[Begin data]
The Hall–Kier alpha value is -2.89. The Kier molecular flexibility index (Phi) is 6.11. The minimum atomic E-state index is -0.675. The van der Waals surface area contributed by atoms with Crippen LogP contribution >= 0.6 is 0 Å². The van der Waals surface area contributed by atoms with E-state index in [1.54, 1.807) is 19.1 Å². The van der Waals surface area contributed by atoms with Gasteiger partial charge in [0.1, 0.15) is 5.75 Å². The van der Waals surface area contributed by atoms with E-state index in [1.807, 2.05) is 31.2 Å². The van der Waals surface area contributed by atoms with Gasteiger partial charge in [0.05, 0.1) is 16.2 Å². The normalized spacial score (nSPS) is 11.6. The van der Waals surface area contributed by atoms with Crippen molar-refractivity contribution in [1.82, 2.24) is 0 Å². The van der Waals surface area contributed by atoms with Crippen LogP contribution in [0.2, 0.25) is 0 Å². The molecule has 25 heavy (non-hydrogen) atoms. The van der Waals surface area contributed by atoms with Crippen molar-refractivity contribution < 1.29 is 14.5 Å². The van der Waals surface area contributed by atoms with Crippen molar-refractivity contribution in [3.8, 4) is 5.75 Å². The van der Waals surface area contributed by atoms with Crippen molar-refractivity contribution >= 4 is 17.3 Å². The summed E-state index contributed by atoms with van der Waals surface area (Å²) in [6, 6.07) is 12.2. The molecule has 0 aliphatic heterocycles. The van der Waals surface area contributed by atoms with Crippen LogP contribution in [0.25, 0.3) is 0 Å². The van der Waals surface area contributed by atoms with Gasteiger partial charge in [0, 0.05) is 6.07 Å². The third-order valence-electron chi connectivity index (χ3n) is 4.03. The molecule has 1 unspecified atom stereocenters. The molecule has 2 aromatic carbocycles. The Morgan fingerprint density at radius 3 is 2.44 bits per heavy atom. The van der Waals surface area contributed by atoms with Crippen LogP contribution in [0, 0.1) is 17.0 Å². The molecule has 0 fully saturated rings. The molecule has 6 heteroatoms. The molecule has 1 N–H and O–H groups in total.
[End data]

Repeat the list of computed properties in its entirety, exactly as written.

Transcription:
The Hall–Kier alpha value is -2.89. The Kier molecular flexibility index (Phi) is 6.11. The minimum atomic E-state index is -0.675. The van der Waals surface area contributed by atoms with Crippen LogP contribution >= 0.6 is 0 Å². The van der Waals surface area contributed by atoms with E-state index in [1.54, 1.807) is 19.1 Å². The van der Waals surface area contributed by atoms with Gasteiger partial charge in [0.1, 0.15) is 5.75 Å². The van der Waals surface area contributed by atoms with E-state index in [1.807, 2.05) is 31.2 Å². The van der Waals surface area contributed by atoms with Gasteiger partial charge in [0.05, 0.1) is 16.2 Å². The normalized spacial score (nSPS) is 11.6. The van der Waals surface area contributed by atoms with Crippen molar-refractivity contribution in [1.82, 2.24) is 0 Å². The van der Waals surface area contributed by atoms with Crippen LogP contribution in [0.2, 0.25) is 0 Å². The molecule has 25 heavy (non-hydrogen) atoms. The van der Waals surface area contributed by atoms with Crippen molar-refractivity contribution < 1.29 is 14.5 Å². The van der Waals surface area contributed by atoms with Crippen molar-refractivity contribution in [3.8, 4) is 5.75 Å². The van der Waals surface area contributed by atoms with Crippen molar-refractivity contribution >= 4 is 17.3 Å². The summed E-state index contributed by atoms with van der Waals surface area (Å²) in [6, 6.07) is 12.2. The molecule has 0 aliphatic heterocycles. The van der Waals surface area contributed by atoms with Crippen LogP contribution in [0.25, 0.3) is 0 Å². The van der Waals surface area contributed by atoms with Gasteiger partial charge in [0, 0.05) is 6.07 Å². The third-order valence-electron chi connectivity index (χ3n) is 4.03. The molecule has 1 unspecified atom stereocenters. The molecule has 2 aromatic carbocycles. The Morgan fingerprint density at radius 3 is 2.44 bits per heavy atom. The van der Waals surface area contributed by atoms with Crippen LogP contribution in [0, 0.1) is 17.0 Å². The molecule has 0 fully saturated rings. The molecule has 6 heteroatoms. The molecule has 1 N–H and O–H groups in total.